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6 Strategies To Make Classrooms Safer As The Delta Variant Spreads

HOUSTON, TEXAS - AUGUST 23: Students at the Xavier Academy, like many schools around Houston, are required to wear masks. Staff and faculty have been vaccinated and 90% of students in attendance have also been vaccinated.
Brandon Bell
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HOUSTON, TEXAS - AUGUST 23: Students at the Xavier Academy, like many schools around Houston, are required to wear masks. Staff and faculty have been vaccinated and 90% of students in attendance have also been vaccinated.

It's the kind of news story that keeps parents of school-age children up at night: Kids go to school, dutifully wear masks, and still half the class ends up infected with the coronavirus.

That's what happened this past spring at an elementary school in Marin County, Calif. The school seemed to be taking all the right precautions against COVID-19 transmission. Teachers and students were required to be masked while indoors. Student desks were spaced 6 feet apart. Doors and windows were left open.

Still, when an unvaccinated teacher who had mild allergy-like symptoms briefly removed their mask to read out loud to the class, the result was a classroom outbreak. All told, 27 cases were identified, including infections in other classrooms. None of the infections resulted in severe cases, and no kids were hospitalized.

"For me, the takeaway of this story really is that even just momentary short, brief lapses in, you know, taking off a mask can open up an opportunity for delta to escape through," says Tracy Lam-Hine, the Marin County epidemiologist who authored the report on the outbreak.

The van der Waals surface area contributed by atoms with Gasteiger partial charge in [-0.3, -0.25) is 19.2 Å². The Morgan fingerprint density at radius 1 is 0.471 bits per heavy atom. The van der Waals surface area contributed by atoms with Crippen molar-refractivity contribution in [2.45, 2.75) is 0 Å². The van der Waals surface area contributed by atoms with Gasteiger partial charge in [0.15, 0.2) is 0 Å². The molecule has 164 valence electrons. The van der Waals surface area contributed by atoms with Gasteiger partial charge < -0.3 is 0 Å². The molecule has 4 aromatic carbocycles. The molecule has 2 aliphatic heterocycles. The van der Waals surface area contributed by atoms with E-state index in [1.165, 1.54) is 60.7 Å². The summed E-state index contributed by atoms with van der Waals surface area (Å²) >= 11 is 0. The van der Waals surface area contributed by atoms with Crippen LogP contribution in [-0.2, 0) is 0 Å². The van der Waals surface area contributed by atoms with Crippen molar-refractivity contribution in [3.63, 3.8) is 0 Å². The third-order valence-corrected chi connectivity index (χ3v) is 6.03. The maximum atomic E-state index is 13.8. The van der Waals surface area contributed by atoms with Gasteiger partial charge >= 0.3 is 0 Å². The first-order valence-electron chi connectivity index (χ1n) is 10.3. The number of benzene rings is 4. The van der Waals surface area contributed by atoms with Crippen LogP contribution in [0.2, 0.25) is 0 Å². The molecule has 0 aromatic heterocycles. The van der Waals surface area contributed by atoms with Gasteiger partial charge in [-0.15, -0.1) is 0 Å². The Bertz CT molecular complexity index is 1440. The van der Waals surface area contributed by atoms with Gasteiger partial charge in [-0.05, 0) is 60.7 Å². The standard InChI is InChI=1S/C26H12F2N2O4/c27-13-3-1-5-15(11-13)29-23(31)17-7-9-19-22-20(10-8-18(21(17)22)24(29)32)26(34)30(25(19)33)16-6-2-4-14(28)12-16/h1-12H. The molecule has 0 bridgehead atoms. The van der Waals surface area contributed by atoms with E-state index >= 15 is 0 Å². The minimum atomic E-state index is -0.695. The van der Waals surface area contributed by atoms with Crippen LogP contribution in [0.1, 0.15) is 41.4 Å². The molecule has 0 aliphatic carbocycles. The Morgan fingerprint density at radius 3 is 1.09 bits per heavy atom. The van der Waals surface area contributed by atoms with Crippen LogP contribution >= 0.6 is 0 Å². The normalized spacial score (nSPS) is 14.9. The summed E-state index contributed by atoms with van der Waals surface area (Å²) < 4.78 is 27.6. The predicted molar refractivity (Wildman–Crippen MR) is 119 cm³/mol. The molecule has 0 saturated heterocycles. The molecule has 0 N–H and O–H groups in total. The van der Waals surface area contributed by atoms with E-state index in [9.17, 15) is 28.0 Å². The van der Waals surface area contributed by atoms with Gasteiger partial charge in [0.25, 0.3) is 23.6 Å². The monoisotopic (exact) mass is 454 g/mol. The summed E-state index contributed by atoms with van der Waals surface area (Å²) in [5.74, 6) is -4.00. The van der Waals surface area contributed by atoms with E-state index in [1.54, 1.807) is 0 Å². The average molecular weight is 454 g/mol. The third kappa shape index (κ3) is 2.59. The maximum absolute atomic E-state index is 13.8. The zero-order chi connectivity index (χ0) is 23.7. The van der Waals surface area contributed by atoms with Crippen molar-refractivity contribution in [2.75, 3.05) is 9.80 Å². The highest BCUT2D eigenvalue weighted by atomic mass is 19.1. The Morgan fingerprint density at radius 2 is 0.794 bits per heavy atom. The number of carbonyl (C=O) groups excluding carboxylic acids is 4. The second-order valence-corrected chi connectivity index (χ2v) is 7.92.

And because delta is so contagious, more than twice as contagious as the original strain of the virus, according to studies, experts say it's more critical than ever that schools deploy multiple layers of precautions to curb the spread of the virus.

Here are some of the strategies experts recommend for safer classrooms:

1. Create a protective cocoon around children - with vaccines: Because children younger than 12 are still not eligible to get a covid vaccine, public health experts say it's essential that anybody who spends time indoors with kids in this age group get vaccinated. That includes adults and vaccine eligible children age 12 and up. This creates a kind of protective cocoonaround unvaccinated kids. Lam-Hine says the California elementary school outbreak underscores why this is so important. The teacher at the center of the outbreak was not vaccinated. If they had been, "that potentially could have prevented some of this," says Lam-Hine.

Dr. Jason Newland, a pediatric infectious disease physician at Washington University in St. Louis, points todata from Israel showing that the more adults got vaccinated, the fewer kids got the virus. "They actually drove down their rates [of infections] in kids, which I think just goes to show the cocooning thing works," Newland says.

2. Enforce mask wearing – and wear good masks: When schools enforce universal masking, studies show they can successfully curb the spread of the virus. Unpublished data from summer schools in North Carolina found that good masking helped keep transmission of the delta variant down to below 3%, according to Dr. Ibukun Kaluof Duke University, one of the researchers on that project. Because the delta variant spreads much more easily, experts say it's more important than ever that kids wear good masks – ones that are comfortable, fit properly (without big gaps around the face) and do a good job of filtration. Here's a list of some kids masks recommended by aerosols experts at Virginia Tech.